The next person to enter has a 100% chance of winning the $100 TpT gift card.
- I'm giving away $500 in total.
- There are 21 TpT gift cards to be won.
- 27 people have downloaded the free resource.
- 0 people have entered the contest so far.
- Odds of winning will change based on the number of entries received.
- For more information, visit http://educircles.org/did-i-cheat
FYI - in my last contest only 3 teachers entered!
- Kati won a $100 gift card!
- Emily and Sara both won $50 gift cards!
- I tend to have a low participation rate. Your chances of winning are epic!
✅ I gave away a $25 TpT gift card on Wed Apr 7, 2021
- Congratulations to Kadain (Belcamp, US) who won the $25 TpT gift card for April!
- Watch the video to see how they did it!
✅ Save hours of prep (and MONEY) with the bundle!
✅ Transferrable LIFE skills that go well with a CHANGING WORLD:
- ACTIVELY participate in our school, local and global community.
- COMMUNICATE more effectively AND assertively during tough conversations
- DEVELOP a GROWTH MINDSET to get through uncertain times.
- THINK CRITICALLY instead of reacting to fear.
- EVALUATE SYSTEMIC DISCRIMINATION: Think about how a system might impose unfair burdens on a group of people.
- DIVERSITY LESSON: ASK which groups of people are invisible? How can we help amplify the stories we're not hearing?
Q: You talk a lot about amplifying the voices of stories that we don't hear very often. How are you amplifying these voices yourself as the creator of SEOT Steps to Success videos?
A: Great question. Amplify means to increase the volume of something - usually sound. I am a teacher who now earns a living from the internet, so when I think "amplify", I think of increasing attention, awareness or web traffic to something.
One of the things I've realized is I can link to some of my research sources when I make the goal setting videos. For example, in this video about the Creative Process, I talk about Taylor Swift's process of writing ideas down. At the bottom of that post, you can see I've embedded a YouTube video of her talking.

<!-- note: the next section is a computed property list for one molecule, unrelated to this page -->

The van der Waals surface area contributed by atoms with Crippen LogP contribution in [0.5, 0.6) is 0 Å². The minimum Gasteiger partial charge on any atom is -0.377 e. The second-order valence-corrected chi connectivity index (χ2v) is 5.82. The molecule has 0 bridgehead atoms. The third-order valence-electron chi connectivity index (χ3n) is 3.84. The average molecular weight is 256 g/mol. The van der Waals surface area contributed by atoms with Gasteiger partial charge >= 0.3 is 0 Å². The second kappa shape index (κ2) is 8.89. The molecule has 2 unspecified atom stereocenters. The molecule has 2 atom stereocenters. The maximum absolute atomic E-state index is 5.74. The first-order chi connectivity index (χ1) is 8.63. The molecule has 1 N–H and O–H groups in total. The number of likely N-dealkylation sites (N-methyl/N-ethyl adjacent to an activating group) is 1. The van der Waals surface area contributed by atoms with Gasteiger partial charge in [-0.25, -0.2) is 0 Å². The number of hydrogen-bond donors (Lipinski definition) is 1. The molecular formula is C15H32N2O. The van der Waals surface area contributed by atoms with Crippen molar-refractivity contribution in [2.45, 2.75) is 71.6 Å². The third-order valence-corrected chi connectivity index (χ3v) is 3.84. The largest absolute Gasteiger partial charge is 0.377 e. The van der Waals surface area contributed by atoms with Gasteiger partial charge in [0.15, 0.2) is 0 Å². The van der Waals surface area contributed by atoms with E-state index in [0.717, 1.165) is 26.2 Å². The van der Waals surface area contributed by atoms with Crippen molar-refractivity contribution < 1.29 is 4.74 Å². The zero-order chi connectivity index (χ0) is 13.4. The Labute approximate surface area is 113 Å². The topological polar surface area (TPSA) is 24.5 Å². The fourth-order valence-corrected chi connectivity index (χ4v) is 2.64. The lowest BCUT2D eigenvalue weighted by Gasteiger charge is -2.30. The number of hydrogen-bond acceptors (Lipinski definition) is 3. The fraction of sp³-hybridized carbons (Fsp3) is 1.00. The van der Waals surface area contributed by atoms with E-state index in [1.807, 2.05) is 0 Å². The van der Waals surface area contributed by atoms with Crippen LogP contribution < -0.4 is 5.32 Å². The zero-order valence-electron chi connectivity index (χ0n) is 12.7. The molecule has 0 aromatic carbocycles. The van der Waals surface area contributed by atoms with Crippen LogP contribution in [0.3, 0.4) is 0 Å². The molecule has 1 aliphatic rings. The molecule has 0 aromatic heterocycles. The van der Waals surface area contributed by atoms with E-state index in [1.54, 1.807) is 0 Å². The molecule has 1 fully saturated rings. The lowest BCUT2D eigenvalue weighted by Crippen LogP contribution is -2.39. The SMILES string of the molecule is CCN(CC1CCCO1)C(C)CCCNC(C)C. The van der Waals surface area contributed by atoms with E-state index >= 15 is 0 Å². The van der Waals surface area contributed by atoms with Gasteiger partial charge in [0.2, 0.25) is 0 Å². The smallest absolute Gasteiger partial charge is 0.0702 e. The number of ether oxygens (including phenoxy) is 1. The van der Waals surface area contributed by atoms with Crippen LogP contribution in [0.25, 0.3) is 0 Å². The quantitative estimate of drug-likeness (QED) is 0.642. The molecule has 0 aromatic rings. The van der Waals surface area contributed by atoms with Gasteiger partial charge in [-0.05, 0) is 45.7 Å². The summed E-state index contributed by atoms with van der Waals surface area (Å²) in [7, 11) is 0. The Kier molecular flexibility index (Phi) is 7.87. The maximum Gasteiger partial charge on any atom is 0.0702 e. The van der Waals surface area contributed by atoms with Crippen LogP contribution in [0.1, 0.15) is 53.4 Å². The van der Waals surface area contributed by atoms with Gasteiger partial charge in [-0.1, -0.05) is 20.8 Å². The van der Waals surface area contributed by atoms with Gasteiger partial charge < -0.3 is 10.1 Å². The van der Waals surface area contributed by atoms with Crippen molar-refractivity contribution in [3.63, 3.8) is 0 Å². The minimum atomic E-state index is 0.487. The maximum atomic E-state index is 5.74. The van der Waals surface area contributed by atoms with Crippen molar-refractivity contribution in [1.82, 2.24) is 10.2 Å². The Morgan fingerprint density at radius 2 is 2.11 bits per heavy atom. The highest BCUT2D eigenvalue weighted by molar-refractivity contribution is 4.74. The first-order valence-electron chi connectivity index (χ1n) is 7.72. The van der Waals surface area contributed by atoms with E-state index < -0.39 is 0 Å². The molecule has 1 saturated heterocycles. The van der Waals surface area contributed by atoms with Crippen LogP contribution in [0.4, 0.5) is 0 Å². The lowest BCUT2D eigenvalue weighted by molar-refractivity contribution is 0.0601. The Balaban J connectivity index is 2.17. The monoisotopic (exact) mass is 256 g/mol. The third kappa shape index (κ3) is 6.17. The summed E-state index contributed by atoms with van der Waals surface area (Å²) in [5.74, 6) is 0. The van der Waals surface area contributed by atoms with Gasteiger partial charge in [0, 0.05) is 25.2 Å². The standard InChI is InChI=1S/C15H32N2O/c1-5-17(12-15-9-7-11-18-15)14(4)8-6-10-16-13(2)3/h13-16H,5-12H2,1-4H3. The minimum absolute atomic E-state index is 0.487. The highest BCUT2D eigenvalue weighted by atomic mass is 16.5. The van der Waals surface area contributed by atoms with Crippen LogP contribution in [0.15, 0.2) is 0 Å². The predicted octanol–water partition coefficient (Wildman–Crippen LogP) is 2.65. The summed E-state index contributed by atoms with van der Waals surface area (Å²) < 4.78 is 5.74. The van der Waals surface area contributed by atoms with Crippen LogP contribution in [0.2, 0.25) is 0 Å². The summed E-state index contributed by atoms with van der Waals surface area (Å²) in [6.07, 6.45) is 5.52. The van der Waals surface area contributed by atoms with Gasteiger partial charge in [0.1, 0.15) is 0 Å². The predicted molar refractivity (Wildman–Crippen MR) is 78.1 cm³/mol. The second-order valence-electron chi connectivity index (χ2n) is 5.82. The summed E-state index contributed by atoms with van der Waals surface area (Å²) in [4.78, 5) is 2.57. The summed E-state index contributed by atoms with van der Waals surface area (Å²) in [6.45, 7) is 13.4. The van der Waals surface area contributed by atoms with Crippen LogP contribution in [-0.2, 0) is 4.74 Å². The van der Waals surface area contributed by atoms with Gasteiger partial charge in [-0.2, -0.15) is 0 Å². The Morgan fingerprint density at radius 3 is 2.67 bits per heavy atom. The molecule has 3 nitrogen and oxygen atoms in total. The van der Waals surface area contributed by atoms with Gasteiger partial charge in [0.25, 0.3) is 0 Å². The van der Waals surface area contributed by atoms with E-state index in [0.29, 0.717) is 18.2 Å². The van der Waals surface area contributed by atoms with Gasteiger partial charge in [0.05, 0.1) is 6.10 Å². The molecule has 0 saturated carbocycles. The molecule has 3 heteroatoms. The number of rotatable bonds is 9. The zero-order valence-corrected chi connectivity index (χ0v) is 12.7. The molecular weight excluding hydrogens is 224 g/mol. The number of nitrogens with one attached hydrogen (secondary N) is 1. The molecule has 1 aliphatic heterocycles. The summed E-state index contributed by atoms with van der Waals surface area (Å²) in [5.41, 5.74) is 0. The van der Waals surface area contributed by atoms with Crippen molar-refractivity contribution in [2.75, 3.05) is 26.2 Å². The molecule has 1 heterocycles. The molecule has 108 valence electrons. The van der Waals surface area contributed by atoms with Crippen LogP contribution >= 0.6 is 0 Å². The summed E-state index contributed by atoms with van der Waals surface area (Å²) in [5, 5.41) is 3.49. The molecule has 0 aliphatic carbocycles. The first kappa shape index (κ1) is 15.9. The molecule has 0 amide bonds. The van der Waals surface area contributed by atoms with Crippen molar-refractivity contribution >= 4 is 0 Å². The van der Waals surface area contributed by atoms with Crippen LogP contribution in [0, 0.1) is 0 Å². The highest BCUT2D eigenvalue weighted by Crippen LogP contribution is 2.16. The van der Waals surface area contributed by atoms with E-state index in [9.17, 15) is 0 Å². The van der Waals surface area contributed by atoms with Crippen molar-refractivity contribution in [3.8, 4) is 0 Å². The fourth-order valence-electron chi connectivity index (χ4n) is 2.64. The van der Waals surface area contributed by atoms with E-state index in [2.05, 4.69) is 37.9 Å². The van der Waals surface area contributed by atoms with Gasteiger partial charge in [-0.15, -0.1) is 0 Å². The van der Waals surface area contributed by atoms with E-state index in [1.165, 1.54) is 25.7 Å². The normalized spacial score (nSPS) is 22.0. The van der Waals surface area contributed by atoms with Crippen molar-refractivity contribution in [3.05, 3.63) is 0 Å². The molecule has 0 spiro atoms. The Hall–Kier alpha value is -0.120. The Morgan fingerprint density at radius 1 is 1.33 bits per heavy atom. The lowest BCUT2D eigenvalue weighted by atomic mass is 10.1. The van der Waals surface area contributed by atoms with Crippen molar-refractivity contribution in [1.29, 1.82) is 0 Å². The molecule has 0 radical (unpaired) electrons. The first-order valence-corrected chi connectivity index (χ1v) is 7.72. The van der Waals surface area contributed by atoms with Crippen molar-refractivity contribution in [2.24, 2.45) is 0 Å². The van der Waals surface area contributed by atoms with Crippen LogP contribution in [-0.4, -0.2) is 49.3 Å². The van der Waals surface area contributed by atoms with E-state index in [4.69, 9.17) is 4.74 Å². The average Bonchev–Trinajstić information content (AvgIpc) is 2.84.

Now, obviously, in no way am I amplifying the voice of Taylor Swift. She reaches millions of people on her own. I am a speck of dust in terms of reach compared to her. But, there are other stories that I could amplify and that's what I'm hoping to do in my next set of goal setting videos. And as more teachers start to use these Educircles and SEOT resources, our reach goes across more classrooms and more students.
In January 2021, I reached a personal milestone: Educircles resources have been downloaded over 25,000 times by educators around the world. I like to think this means I have the potential of amplifying underheard stories to students around the world.
To give you a more concrete example - I first heard about how mild procrastination can help the creative process in Adam Grant's TED talk on the surprising habits of original thinkers. He talks about his grad student Jihae who said she has her best ideas when she procrastinates. I did some research on the internet and was able to figure out where Jihae teaches and some of her research publications (that she did with Adam.)
When I wrote the script for the Procrastinate with Purpose goal setting video, I decided to tell it from Jihae's point of view to amplify the contributions of a specific group of people. Unfortunately, Jihae doesn't have a YouTube video that students might find interesting, so I could only link to her research. But, you get the idea.
When I get bigger, I'd love to collaborate with other people who are different from me - but right now, I'm a one-person operation trying to stay afloat!
Baby steps. I'm doing my own research to find stories from groups of people that are under-represented. I'm also trying to crowd-source this information by running the $500 Who is Invisible contest.